Julissa Burgos, '20


Julissa Burgos, '20





Julissa Burgos was born and raised in Bayamón, Puerto Rico. She is pursuing a bachelor’s degree in Biomedical Sciences and a minor in Chemistry. Julissa is currently isolating and characterizing a heme protein involved in N-nitroglycine biosynthesis under the guidance of Dr. Jonathan D. Caranto. She plans to obtain her Ph.D. In Microbiology and become a research scientist. She hopes to collaborate with other scientists to aid in controlling outbreaks caused by pathogens.

Faculty Mentor

Salvador Almagro-Moreno, Ph.D.

Undergraduate Major

Biomedical Sciences with Chemistry minor

Future Plans

Ph.D. in Microbiology


Title: Applying Surface Enhanced Raman Spectroscopy for bacterial detection in water.

Institution: Conducted at the Chemistry Department of the University of Puerto Rico, Mayagüez campus

Mentor: Dr. Marco de Jesús, Ph.D. Chemistry Department, University of Puerto Rico, Mayagüez campus

Outbreaks of bacteria in food and water have caused concerns in water treatment facilities, pharmaceutical companies, and food processing facilities. The issues that can be caused by pathogenic bacteria calls for new methods that can rapidly and effectively detect them in order to avoid economic losses, deaths, and illness. Surface Enhanced Raman Spectroscopy is an emerging technique for the detection of bacteria since it is less time consuming, cost effective, and it can distinguish between live and dead bacteria. This work employs cellulose filters as a substrate material for SERS detection. The filter is coated with silver nanoparticles because they enhance the bacterial signals. Different amounts of pathogenic bacteria are filtered through the membrane to see which is the minimum CFU of bacteria detected. Preliminary results show that SERS can detect pathogenic bacteria with Ag cellulose membrane and test the limit amount of detection for the substrate. The characteristic E.coli bands at 730cm-1 and 1318 cm-1 will be monitored and discussed.

Title:The Study of N-Terminal Methylation of hOLA1 catalyzed by NRMT1 and its potential role in cancer

Institution: Conducted at Kansas State University part of the Research Experience for Undergraduates (REU) program

Mentor: Dr. Ping Li, Ph.D. Department of Chemistry, Kansas State University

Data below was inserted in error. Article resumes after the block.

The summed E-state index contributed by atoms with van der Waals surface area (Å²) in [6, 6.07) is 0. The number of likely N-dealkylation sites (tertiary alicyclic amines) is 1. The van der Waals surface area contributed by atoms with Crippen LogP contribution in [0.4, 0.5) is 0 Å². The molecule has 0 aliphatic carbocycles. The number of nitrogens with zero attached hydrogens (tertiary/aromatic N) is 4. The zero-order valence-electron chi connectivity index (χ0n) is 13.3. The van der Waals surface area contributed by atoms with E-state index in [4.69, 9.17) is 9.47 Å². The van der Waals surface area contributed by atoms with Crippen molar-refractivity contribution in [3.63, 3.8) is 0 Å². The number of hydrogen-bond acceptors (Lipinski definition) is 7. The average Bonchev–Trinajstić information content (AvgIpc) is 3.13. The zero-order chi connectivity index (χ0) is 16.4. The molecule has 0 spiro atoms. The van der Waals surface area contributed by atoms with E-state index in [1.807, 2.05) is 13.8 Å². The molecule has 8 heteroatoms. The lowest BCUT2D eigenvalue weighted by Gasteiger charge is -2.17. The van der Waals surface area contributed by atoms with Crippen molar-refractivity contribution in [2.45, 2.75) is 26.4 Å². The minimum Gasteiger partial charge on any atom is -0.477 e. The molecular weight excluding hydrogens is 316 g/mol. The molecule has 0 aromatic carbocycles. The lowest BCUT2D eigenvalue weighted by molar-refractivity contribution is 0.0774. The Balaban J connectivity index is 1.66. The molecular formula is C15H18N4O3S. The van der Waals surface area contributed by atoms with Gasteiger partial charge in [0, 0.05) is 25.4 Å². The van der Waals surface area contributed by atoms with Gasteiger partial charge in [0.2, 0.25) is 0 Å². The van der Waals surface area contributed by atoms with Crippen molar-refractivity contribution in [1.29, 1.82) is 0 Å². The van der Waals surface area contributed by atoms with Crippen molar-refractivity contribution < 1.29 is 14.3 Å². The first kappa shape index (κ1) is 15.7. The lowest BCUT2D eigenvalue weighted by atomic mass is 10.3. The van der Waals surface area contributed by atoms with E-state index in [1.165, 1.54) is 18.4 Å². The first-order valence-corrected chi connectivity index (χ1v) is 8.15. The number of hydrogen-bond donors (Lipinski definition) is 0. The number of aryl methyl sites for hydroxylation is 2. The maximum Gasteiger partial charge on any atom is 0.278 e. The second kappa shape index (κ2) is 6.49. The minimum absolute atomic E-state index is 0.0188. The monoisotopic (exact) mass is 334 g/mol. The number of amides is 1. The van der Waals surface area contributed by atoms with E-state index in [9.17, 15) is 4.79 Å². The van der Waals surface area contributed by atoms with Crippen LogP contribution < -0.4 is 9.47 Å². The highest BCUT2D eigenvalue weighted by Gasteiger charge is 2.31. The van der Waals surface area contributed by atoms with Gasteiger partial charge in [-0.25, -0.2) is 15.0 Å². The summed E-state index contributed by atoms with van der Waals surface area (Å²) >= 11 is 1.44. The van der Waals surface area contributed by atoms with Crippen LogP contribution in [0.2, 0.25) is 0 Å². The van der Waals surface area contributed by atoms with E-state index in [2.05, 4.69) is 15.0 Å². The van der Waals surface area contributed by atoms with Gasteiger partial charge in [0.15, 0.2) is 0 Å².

Multiple studies have proven that the protein Obg-like ATPase 1, referred to as OLA1, is associated with different types of cancers. This protein has important functions in cellular processes and plays a significant role in the migration and invasion of breast cancer cells. hOLA1 is predicted to be a targeted substrate for α N-terminal RCC1 methyltransferase (NRMT1) because it shares the N-terminal Met-Pro-Pro-Lys motif sequence. NRMT1 can catalyze the N-terminal methylation by the addition of S-adenosyl-L-methionine (SAM), a methyl donor. This project aims to study whether hOLA1 can be N-terminally methylated by NRMT1 as well as its roles in carcinogenesis. The preliminary studies focus on the in vitro methylation at a peptide level because it is more cost effective and easier to characterize. The N-terminally methylated peptide was characterized by using the techniques of Mass Spectrometry and HPLC. These results indicate that the protein hOLA1 can be methylated by NRMT1 in vivo.

Title: Fishing for New Regulators of the Enterotoxin Gene Cluster in Staphylococcus aureus.

Institution: Staphylococcus aureus is an opportunistic bacterial pathogen known to cause around 600,000 cases of infectious diseases annually. It is the leading cause of infective endocarditis (IE), which is a bacterial infection caused by the formation of vegetation on the heart valves and tissue with a mortality rate of 30% to 60% if left untreated. Superantigens (SAgs), virulence factors produced by S. aureus strains, are critical for endocarditis development. A specific group of SAgs, the enterotoxin gene cluster (egc), contributes to the development of IE but the mechanism by which it mediates its effects is poorly understood. We aim to study the regulatory mechanisms controlling the egc expression. However, because of it low in vitro expression, our approach will rely on the overexpression of global regulators. The strain S.aureus MN8, a well-characterized strain that encodes the egc will be used for this purpose. A two-plasmid vector system was constructed containing one plasmid with a green fluorescent protein (GFP) under the control of the egc promoter and the second plasmid consisting of a global regulator under control of a xylose-inducible promoter. Protein detection with overexpression of regulators will be analyzed through western blots and gene activation will be measured by detection of GFP fluorescent reporters and qPCR. Preliminary data with Agr and MgrA, global regulators that were tested in the two-plasmid vector system indicated no overexpression of the egc. For this reason, we want to overexpress other global regulators and have insight into the role of the egc in the development of staphylococcal IE.


Chemistry | Medicine and Health Sciences

Julissa Burgos, '20